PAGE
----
Guy Bouvier (Scanziani Lab, University of California, San Francisco) has been invited by Serge Charpakto hold a talk on Friday 13 May, 3 p.m. , in the conference room of the UCL , 13 Rue Moreau.

This talk will be on "Correcting for self: The impact of head motion on primary visual cortex activity"

An organism’s survival depends on accurately perceiving and interpreting the environment. A significant part of our visual input is however generated by our own actions, rather than external events. For example, the retina can experience similar visual stimulus driven by head-movement, or by a moving object. Therefore, self-motion related information is fundamental to contextualize visual stimuli. In mammals, the vestibular system reports head movements. Signals from the vestibular organs are broadcasted throughout the brain, including primary sensory regions such as the primary visual cortex (V1).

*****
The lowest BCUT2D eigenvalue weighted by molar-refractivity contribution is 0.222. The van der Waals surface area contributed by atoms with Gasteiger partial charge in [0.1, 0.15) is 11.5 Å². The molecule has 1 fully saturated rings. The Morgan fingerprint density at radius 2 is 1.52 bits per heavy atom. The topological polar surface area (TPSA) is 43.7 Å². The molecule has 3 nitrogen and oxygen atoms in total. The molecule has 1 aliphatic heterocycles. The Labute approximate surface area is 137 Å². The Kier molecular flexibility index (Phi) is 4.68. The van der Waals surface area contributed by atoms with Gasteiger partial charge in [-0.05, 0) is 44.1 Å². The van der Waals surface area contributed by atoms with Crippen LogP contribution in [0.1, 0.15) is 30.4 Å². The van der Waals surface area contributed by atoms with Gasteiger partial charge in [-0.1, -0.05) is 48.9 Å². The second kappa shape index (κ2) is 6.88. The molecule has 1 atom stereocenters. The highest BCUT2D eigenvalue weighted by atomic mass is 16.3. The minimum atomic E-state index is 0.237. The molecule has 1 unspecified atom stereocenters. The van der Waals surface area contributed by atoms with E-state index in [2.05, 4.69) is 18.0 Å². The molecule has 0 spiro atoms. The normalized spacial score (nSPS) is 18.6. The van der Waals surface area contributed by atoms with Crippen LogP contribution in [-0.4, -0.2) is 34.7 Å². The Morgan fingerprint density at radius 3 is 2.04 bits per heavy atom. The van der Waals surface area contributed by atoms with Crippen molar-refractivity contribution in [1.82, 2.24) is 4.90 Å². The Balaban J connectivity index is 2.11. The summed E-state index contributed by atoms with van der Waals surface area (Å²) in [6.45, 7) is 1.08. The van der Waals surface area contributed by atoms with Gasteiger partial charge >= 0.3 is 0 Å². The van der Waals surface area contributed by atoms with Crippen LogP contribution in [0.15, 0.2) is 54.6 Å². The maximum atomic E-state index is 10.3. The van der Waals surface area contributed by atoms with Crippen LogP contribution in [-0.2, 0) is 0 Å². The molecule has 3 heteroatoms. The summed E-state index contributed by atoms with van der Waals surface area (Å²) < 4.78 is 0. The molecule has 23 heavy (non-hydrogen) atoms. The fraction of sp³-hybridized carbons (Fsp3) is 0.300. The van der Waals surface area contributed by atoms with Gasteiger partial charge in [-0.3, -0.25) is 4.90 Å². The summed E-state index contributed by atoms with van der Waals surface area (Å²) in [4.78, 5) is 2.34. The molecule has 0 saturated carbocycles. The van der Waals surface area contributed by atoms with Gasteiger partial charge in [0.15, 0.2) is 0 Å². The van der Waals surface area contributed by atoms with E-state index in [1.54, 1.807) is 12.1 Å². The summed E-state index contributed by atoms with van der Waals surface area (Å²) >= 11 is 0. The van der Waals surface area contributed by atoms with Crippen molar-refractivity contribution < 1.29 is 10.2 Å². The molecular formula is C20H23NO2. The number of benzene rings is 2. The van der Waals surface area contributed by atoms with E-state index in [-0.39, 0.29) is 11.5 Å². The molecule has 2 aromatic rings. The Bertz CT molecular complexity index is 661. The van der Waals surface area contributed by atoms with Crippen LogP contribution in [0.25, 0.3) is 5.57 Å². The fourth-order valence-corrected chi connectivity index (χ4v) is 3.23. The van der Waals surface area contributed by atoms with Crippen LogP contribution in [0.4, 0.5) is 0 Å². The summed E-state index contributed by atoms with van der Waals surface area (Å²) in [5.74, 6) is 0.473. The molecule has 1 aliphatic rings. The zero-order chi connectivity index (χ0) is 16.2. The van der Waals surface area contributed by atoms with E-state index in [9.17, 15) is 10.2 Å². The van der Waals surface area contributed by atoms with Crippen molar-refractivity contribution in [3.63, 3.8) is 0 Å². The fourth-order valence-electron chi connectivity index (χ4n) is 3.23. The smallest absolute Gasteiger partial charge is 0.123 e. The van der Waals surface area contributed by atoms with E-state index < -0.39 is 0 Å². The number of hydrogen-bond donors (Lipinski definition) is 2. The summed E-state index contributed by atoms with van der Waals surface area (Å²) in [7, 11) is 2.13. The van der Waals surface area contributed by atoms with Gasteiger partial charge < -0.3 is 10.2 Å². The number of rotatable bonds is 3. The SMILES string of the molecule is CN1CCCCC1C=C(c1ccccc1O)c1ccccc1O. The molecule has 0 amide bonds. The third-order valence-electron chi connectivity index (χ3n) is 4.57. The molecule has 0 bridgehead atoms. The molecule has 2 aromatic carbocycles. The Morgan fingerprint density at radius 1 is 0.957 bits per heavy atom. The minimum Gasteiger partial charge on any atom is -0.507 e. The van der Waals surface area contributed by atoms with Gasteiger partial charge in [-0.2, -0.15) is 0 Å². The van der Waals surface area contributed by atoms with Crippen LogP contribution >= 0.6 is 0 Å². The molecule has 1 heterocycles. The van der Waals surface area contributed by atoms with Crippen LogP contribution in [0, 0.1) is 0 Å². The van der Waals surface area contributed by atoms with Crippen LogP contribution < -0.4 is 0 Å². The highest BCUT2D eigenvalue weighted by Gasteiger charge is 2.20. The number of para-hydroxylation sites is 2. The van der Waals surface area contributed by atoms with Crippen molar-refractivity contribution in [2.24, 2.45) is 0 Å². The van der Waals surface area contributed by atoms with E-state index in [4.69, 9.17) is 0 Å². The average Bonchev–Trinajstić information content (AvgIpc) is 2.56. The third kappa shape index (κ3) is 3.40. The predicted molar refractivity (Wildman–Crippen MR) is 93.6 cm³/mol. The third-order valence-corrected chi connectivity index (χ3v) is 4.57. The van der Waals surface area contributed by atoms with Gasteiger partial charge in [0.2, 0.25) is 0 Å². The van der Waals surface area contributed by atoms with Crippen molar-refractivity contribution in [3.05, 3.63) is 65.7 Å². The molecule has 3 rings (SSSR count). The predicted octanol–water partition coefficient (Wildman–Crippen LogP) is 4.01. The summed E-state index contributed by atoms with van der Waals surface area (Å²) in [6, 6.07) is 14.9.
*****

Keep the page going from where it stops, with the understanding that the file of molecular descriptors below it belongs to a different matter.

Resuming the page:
However, very little is known about how it impacts V1 neuronal activity, how this signal is encoded in V1, and what the upstream sources of vestibular signals are. In this talk, I will show that somatostatin-expressing (SOM) inhibitory neurons regulate V1 neurons activity during head movement, in the absence of visual stimuli. In addition, we will see that V1 neurons encode a complex representation of head movements. Finally, in contrast to the classical feed-forward visual pathway, from the dorsal lateral geniculate thalamic nucleus, I have evidences suggesting that V1 receives head movement signal through other sources. We discovered that the ipsilateral lateral posterior thalamus and the contralateral visual cortex are key sources of vestibular input to V1. Altogether, I will reveal how head movements modulate V1 neurons activity and show a direction specific recruitment of intra- and inter-hemispheric sources of vestibular signals to V1.